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Earlier durum plantings better for crown rot, study finds

Broadacre
29.04.2022
A holistic approach to crown rot management could soon prompt farmers to sow durum earlier rather than later in the season, based on recent findings.

New research has challenged the traditional concept of sowing durum wheat towards the end of its sowing window, with trial results indicating that planting earlier could boost yield potential and minimise the impact of fusarium crown rot, which is tipped to be a big risk for northern growers this season.

Three trials in 2021 looked at the yield benefits of planting durum earlier in the recommended sowing window to avoid heat stress during grain fill and monitored how depth of sowing impacted crop emergence. The work was done as part of the Grain Research and Development Corporation (GRDC) and NSW Department of Primary Industry’s (DPI) five-year Grains Agronomy and Pathology Partnership (GAPP).

At sites in both southern and northern NSW, durum varieties recorded a hefty yield penalty when planted at the end of the sowing window (June) versus the start (early to mid-May), with later sown crops yielding between 5 to 31 per cent less.

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NSW DPI Senior Plant Pathologist Dr Steven Simpfendorfer said this could mean between a $125 per hectare to $1280 per hectare loss for growers (based on $500 per tonne grain price).

“There’s a general perception that durum goes well on a later plant, but the results we’ve recorded really make you question why you’d opt to plant late and expose the crop to potential increased risk of heat stress during grain filling,” he said.

“This has particular relevance this season in light of the high fusarium crown rot risk because anything that stresses the crop after flowering, such as high temperatures, will exacerbate the impact of this disease.

“If there’s fusarium crown rot infection in a paddock, timing the grain fill period to reduce heat stress can decrease potential yield loss by more than half.

“While this research shouldn’t encourage growers to sow durum in paddocks where they’ve identified high levels of fusarium crown rot inoculum, it does highlight how management decisions could reduce potential yield damage.”

Because durum can be sown into June, Dr Simpfendorfer said it was common for growers to wait until the end of the traditional window to potentially plant on better moisture.

However, results from the GAPP project showed that depth of sowing could facilitate an earlier plant, with trials indicating that it was more beneficial for durum to be sown deeper, earlier in the traditional window rather than later at 5 cm.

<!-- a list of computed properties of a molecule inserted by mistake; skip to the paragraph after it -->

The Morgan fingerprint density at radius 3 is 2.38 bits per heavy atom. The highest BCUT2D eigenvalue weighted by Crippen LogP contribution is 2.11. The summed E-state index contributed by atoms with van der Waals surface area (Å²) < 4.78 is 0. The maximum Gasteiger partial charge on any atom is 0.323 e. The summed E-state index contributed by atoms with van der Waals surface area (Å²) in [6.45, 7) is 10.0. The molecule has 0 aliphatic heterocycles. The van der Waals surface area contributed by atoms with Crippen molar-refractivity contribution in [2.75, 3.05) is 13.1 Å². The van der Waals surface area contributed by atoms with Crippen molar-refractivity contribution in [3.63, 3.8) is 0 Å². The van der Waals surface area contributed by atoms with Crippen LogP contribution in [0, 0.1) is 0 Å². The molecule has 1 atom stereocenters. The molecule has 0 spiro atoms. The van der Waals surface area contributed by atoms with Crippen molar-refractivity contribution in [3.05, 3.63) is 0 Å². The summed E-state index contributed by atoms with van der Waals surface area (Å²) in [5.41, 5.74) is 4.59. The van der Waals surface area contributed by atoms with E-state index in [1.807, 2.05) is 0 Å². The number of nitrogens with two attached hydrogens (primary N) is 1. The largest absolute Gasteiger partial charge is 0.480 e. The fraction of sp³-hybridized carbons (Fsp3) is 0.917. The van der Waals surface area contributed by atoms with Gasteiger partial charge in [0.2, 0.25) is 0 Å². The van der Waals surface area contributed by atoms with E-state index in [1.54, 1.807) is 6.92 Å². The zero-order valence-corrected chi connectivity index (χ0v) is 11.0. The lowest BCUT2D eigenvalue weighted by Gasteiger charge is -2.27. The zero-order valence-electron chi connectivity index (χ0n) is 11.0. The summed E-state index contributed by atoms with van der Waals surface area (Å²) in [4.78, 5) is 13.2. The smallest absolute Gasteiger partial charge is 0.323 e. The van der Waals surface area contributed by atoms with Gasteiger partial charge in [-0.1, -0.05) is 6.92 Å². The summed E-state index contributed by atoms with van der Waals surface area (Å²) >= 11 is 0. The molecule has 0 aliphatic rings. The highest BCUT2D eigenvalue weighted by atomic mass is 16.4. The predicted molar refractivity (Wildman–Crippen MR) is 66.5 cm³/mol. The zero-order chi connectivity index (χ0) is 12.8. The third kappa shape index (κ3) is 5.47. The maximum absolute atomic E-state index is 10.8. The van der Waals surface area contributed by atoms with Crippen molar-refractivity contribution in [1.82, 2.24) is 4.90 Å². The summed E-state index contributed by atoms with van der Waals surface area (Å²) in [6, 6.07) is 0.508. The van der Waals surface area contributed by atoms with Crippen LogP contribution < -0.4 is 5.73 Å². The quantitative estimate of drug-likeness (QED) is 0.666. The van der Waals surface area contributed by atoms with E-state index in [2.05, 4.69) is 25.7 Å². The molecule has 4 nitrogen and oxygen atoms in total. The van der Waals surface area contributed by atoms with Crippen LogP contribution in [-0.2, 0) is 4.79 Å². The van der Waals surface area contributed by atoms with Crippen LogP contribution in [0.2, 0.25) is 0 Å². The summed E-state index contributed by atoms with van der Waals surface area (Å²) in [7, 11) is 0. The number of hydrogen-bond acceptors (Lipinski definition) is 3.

“The results showed sowing deeper into moisture at 10 cm allowed the crop to germinate and get up and away early,” Dr Simpfendorfer said.

“There was a yield penalty recorded going as deep as 15 cm, but it was still more beneficial to sow at this depth at the start of the recommended sowing window than planting later at 5 cm and having the crop fill grain in high temperatures.”

“If growers have moisture in the top layer of their soil early in the window, they could plant to that depth, but our preliminary results have shown that they shouldn’t be afraid to chase moisture and consider sowing a bit deeper with their durums.”

Dr Simpfendorfer said if growers were wanting to take advantage of an earlier durum plant, they need to be confident in their seed quality, as sowing deeper can reduce establishment and plant stand especially with lower vigour seed sources.

“Durum inherently has a decent coleoptile length compared to many bread wheat varieties, so growers can afford to plant deeper at 10 cm into moisture,” he said.

“Crop vigour is still extremely important for high emergence though, so growers should be getting their seed tested to know what they’re sowing.”

GRDC Crop Protection Manager North, Vicki Green, said this research was a great example of how growers can incorporate integrated management options into their regime to boost productivity.

“In a year where there’s high interest in durum but also a significant fusarium crown rot risk, it’s so important growers consider updated research to make more informed management decisions,” she said.

“GRDC has maintained a commitment to help growers manage disease risk but also maximise their profitability – this research and its outcomes reflect that.”

More information on this research will be published via the Northern Grains Research results by the middle of this year. Growers can find more information on durum via GRDC’s GrowNotes.

This story was originally published by the GRDC, a corporate Commonwealth entity responsible for planning, investing in and overseeing research, development and extension (RD&E) for grains.